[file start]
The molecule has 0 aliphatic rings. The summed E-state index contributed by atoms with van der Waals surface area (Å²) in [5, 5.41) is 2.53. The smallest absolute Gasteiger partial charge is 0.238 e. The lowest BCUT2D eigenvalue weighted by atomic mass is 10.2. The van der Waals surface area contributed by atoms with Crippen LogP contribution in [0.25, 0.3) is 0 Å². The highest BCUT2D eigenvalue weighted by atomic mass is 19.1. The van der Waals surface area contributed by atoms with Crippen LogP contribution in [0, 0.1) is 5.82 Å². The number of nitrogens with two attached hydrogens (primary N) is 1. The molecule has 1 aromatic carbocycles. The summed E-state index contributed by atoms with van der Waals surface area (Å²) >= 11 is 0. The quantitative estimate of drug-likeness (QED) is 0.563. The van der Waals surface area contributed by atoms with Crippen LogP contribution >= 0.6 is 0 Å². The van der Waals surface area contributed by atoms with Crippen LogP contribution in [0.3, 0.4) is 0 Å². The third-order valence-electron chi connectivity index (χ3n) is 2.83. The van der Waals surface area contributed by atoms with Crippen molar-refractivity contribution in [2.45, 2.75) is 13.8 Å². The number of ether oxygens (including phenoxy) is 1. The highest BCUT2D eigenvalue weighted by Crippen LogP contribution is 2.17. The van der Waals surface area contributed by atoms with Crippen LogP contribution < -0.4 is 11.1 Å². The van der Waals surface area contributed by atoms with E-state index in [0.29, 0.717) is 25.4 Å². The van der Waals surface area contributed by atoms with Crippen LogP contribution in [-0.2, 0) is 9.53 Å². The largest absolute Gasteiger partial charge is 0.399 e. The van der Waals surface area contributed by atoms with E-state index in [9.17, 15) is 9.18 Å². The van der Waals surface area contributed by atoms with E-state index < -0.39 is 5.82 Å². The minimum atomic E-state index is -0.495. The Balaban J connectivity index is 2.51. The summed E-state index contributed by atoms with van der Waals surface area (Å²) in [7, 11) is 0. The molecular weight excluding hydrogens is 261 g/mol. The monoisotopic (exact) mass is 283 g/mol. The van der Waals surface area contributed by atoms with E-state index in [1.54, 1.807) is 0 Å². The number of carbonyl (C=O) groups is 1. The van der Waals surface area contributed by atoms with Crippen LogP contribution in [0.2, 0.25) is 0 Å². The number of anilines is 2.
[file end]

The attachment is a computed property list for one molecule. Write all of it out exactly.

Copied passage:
The molecule has 0 aliphatic rings. The summed E-state index contributed by atoms with van der Waals surface area (Å²) in [5, 5.41) is 2.53. The smallest absolute Gasteiger partial charge is 0.238 e. The lowest BCUT2D eigenvalue weighted by atomic mass is 10.2. The van der Waals surface area contributed by atoms with Crippen LogP contribution in [0.25, 0.3) is 0 Å². The highest BCUT2D eigenvalue weighted by atomic mass is 19.1. The van der Waals surface area contributed by atoms with Crippen LogP contribution in [0, 0.1) is 5.82 Å². The number of nitrogens with two attached hydrogens (primary N) is 1. The molecule has 1 aromatic carbocycles. The summed E-state index contributed by atoms with van der Waals surface area (Å²) >= 11 is 0. The quantitative estimate of drug-likeness (QED) is 0.563. The van der Waals surface area contributed by atoms with Crippen LogP contribution >= 0.6 is 0 Å². The van der Waals surface area contributed by atoms with Crippen LogP contribution in [0.3, 0.4) is 0 Å². The third-order valence-electron chi connectivity index (χ3n) is 2.83. The van der Waals surface area contributed by atoms with Crippen molar-refractivity contribution in [2.45, 2.75) is 13.8 Å². The number of ether oxygens (including phenoxy) is 1. The highest BCUT2D eigenvalue weighted by Crippen LogP contribution is 2.17. The van der Waals surface area contributed by atoms with Crippen LogP contribution < -0.4 is 11.1 Å². The van der Waals surface area contributed by atoms with E-state index in [0.29, 0.717) is 25.4 Å². The van der Waals surface area contributed by atoms with Crippen LogP contribution in [-0.2, 0) is 9.53 Å². The largest absolute Gasteiger partial charge is 0.399 e. The van der Waals surface area contributed by atoms with E-state index in [9.17, 15) is 9.18 Å². The van der Waals surface area contributed by atoms with E-state index < -0.39 is 5.82 Å². The minimum atomic E-state index is -0.495. The Balaban J connectivity index is 2.51. The summed E-state index contributed by atoms with van der Waals surface area (Å²) in [7, 11) is 0. The molecular weight excluding hydrogens is 261 g/mol. The monoisotopic (exact) mass is 283 g/mol. The van der Waals surface area contributed by atoms with E-state index in [1.54, 1.807) is 0 Å². The number of carbonyl (C=O) groups is 1. The van der Waals surface area contributed by atoms with Crippen LogP contribution in [0.2, 0.25) is 0 Å². The number of anilines is 2.